Stress and verbal abuse in nursing: do burned out nurses eat their young?
ABSTRACT The purpose of this study was to explore the types and frequency of verbal abuse of nurses by other nurses. Further, this study explored the components, characteristics, consequences and effects of abuse in an effort to better understand the dynamics of verbal abuse of nurses in the workplace. Nurses who experience occupational burnout are more likely to abuse other nurses.
It is believed that nurses have been historically subjected to verbal abuse by colleagues, something previously considered to be done primarily by doctors. The effects and consequences of verbal abuse can be devastating and long-lasting. Research that has focused on its consequences has found that it is both physiologically and psychologically damaging.
Participants completed an adapted survey, incorporating the Verbal Abuse Scale and the Verbal Abuse Survey and demographic questions developed by the researchers. Specifically, types of verbal aggression, the frequency and stressfulness of each type, emotional reaction to verbal aggression, cognitive appraisal of verbally aggressive encounters, and similarity and effectiveness of coping behaviours were explored. The long-term negative effects of verbal aggression, including absenteeism and errors in patient treatment, were also evaluated to determine if verbal aggression is a contributing factor.
Respondents reported that the most frequent source of abuse was nurses (27%), followed by patients' families (25%), doctors (22%), patients (17%), residents (4%), other (3%) and interns (2%). Of those who selected a nurse as the most frequent source, staff nurses were reported to be the most frequent nursing source (80%) followed by nurse managers (20%).
Verbal abuse in nursing is quite costly to the individual nurses, the hospitals and the patients. Nurses who regularly experience verbal abuse may be more stressed, may feel less satisfied with their jobs, may miss more work and may provide a substandard quality of care to patients.
SourceAvailable from: Hanna Wiśniewska-Śliwińska
Dataset: W drodze...T.VIII
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ABSTRACT: Paper Felice Loi, Karl Marlowe, Dominic McLernon-Johnson Millharbour PICU, Tower Hamlets Centre for Mental Health, Mile End Hospital, London, UK Perspective: PracticeKeywords: Broset Violence Checklist; seclusion; violence; psychiatry Abstract Background. Violence is common on acute psychiatric wards. Although seclusion is usually employed as last resort treatment to contain high risky behaviors, its implementation is clouded with uncertainty due to the lack of pragmatic psychometric tools. The Broset Violence Checklist (BVC) is a reliable and validated instrument to predict imminent violence, it is not used to assess the appropriateness of the use of seclusion. Methods. Developed an 8-item modified version of the BVC, the East London Modified-Broset (ELM-Broset). It was retrospectively analyzed for its sensitivity and specificity with regards to secluding high-risky psychiatric inpatients (n = 43; incident n = 313), and to compare it to the BVC for the same inpatient group. Data analyses were carried out using logistic regression and ROC Curves. Results. The ELM-Broset showed good accuracy in predicting the use of seclusion with a sensitivity: 88.2%; specificity: 76.3%; AUC = 0.88; p <0.000; 95% C.I. [0.83, 0.94]; as compared to the predictive value of the standard BVC: sensitivity 82%; specificity: 55%; AUC = 0.74; p = 0.000; 95% C.I. [0.66; 0.82]. Pairwise comparison of the ROC curves showed a statistically significant difference: Δ = 0.148; SE: 0.022; p < 0.0001; 95% C.I. [0.10, 0.19]; with large effect size: Z = 6.63. Conclusions. The ELM-Broset is a sensitive and specific psychometric instrument which can be used to guide the decision-making process when implementing seclusion for high risk psychiatric inpatients.Fourth International Conference on Violence in the Health Sector Towards safety, security and wellbeing for all, pp 304 - 309; 10/2014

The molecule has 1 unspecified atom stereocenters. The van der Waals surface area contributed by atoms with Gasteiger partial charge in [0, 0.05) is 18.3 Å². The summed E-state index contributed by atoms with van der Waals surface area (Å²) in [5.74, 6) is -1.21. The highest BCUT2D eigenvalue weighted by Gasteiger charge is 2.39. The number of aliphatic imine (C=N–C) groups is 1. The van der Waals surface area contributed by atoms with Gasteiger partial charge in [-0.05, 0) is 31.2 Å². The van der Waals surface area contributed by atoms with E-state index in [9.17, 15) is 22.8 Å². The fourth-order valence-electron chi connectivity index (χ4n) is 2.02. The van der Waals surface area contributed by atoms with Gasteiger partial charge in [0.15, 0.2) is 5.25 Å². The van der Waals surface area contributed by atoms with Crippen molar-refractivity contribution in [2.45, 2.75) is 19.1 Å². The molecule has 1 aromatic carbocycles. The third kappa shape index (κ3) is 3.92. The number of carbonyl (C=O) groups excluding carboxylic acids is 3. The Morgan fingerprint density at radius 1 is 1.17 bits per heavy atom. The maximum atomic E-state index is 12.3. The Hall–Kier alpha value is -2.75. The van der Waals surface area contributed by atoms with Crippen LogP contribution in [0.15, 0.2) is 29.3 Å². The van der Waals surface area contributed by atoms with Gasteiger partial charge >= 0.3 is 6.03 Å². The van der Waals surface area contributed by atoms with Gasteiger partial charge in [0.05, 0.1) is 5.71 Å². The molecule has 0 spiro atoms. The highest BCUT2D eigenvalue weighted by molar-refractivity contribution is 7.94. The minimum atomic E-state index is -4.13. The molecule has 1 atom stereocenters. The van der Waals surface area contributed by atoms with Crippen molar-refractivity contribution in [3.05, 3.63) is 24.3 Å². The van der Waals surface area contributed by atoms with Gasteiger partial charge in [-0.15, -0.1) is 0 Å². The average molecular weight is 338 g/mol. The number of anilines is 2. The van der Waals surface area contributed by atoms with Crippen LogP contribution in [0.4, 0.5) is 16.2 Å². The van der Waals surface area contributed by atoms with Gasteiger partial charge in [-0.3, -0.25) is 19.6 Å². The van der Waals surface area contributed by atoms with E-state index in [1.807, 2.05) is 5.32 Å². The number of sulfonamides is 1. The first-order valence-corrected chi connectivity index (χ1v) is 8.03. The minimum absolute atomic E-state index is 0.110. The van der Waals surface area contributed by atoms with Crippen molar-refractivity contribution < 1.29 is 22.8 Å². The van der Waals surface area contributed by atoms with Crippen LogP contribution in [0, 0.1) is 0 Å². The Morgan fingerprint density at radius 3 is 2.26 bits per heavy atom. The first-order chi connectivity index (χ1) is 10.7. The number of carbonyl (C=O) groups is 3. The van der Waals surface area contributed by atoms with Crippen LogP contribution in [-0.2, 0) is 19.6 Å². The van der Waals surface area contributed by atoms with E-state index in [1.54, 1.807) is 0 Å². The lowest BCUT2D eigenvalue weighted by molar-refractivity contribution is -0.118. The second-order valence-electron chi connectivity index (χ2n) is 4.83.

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ABSTRACT: Horizontal violence is one of devastating issues as being an obstacle in developing nursing profession. Objective: To identify nurses' perceptions toward horizontal violence in health care settings in Taif City in Saudi Arabia. Method: Quantitative descriptive correlational design was conducted on 100 nurses in selected settings in Taif city, Saudi Arabia. Results: 94% of nurse participants in this study witnessed at least one type of horizontal behaviors during their work. Findings revealed that covert behaviors were more common than overt ones. Covert acts of horizontal violence as perceived by nurse participants focuses mainly on lack of respect and communication between nurses. Fear of retaliation, fear of being ridiculed if asking questions, discouragement and job dissatisfaction were the most common effects of horizontal violence. Participants perceived that Peers including registered nurses and practitioner nurses were the most common perpetrators of horizontal violence. Conclusion: Although horizontal violence was extensively covered in nursing literature, this study demonstrated incessant existence of this problem. Horizontal violence has mischievous effects that extend from the nurse victims to the whole health care team and eventually to the patients. Developing educational programs on appropriate professional behaviors and code of nursing ethics and training courses on conflict managements for nursing staff and managers, is so effective in elimination with horizontal violence cases.International Journal of Science and Research (IJSR) 04/2015; 438(4). · 3.25 Impact Factor